Medical error is now the third leading cause of death in the United States. The first two are heart disease and cancer. This, according to a British Medical Journal analysis by Martin Makary and Michael Daniel, professor at the Johns Hopkins University School of Medicine.
This article follows on several studies, including the landmark Institute of Medicine “To Err Is Human.” In To Err Is Human The Institute of Medicine, the branch of the government that studies medical issues, found that 98,000 people were dying from medical errors in the United States. This put the number of deaths at higher than work injuries and car wrecks combined.
According to Makary and Daneil, the Centers for Disease Control and Prevention failed to categorize medical errors as a cause of death. The article criticizes the medical community for using an international classification of disease (ICD) system as the primary indicator of death. Causes of death not associated with an ICD code, such as human error, are not captured in the system. Accordingly, there is no real way to track how many people die of medical errors on a yearly basis in the United States without extensive research, like they did.
Makary estimates 251,000 people die of medical errors in the United States per year. He says, in this interview, that this number is conservative. This number is consistent with other studies conducted after the Institute of medicine study. Makary cites the Harvard medical practice study in 1984, the 1992 Utah and Colorado studies, a 2000 report associated with the agency for healthcare quality and research patient safety indicators, which estimated 575,000 deaths were caused by medical error between 2000 2002 and the Inspector General’s health records of hospital patients in 2008. It also looks at a study by Classen et. al., which translates to work 400,000 deaths a year by medical error.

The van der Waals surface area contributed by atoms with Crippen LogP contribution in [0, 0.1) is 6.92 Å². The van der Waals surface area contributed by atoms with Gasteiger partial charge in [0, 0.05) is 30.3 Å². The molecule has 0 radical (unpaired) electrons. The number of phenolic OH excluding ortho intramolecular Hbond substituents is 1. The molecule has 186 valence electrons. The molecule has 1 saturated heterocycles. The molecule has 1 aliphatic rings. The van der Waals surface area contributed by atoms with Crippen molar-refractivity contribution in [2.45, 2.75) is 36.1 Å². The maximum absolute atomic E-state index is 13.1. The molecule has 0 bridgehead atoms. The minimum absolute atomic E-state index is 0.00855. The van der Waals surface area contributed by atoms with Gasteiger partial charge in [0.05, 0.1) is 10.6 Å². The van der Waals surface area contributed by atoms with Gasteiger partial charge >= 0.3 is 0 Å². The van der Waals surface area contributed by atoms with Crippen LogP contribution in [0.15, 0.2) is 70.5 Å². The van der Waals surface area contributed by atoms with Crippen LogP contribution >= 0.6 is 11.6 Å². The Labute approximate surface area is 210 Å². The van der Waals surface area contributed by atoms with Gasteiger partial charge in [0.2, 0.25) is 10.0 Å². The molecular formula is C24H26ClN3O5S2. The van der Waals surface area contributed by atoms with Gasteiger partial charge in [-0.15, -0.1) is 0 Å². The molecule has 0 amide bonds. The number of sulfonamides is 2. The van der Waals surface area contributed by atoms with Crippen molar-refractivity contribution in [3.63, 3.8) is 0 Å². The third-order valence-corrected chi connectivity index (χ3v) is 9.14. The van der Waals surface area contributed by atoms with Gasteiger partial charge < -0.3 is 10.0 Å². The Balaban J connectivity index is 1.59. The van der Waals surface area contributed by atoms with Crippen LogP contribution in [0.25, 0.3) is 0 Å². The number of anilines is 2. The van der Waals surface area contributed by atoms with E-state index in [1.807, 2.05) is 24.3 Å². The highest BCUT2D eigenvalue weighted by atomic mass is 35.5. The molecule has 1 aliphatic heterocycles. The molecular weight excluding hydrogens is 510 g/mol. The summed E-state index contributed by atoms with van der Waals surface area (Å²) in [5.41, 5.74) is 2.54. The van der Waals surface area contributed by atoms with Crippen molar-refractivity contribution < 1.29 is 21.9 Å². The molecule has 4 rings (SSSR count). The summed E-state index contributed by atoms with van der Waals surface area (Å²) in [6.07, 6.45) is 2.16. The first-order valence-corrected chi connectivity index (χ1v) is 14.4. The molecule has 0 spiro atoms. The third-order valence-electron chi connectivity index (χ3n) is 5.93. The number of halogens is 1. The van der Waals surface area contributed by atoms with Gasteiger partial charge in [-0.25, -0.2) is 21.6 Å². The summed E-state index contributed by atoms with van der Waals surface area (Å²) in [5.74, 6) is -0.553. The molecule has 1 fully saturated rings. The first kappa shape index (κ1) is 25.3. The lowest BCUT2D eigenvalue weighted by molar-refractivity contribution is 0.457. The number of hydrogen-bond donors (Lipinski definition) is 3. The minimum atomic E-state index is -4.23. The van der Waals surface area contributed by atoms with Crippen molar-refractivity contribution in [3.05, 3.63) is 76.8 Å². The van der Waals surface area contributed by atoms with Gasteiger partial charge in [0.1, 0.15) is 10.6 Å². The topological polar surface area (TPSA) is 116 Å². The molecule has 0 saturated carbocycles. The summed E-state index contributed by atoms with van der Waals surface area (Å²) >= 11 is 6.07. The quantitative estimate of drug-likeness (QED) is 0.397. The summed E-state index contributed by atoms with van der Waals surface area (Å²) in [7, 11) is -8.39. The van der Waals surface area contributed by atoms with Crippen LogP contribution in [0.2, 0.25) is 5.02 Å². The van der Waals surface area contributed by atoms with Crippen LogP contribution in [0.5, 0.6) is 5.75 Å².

Assuming this study is correct, this means that nearly 700 deaths a day are related to medical error. This would be about 9.5% of all deaths annually in the United States and would lead common causes of death like Alzheimer’s, stroke, and respiratory disease as a cause of death in the United States.
These numbers, of course, only account for deaths. This does not have anything to do with the large number of people who are injured but not killed by medical errors. As a legal practitioner I am amazed at how many people call me up with medical neglect cases. Some of them, of course are just people who are mad at their doctor. However, the great majority have a legitimate gripe. Frequently, their cases are not economically viable because the legislature has made medical neglect cases very difficult to bring.
In contrast, politicians complain that there are frivolous medical lawsuits and how we have to cut back on medical error cases because if we don’t, physicians will leave the state. Politicians in all states say this.
What really needs to be done is for the medical community to regulate the problem and get it under control. And I believe this is actually possible. When I started practicing law, anesthesiologists got sued frequent. They instituted reforms to cut patient deaths. As a result of those reforms, patient deaths per in anesthesiologists are now fairly unusual. Anesthesiologists do not get sued very often these days.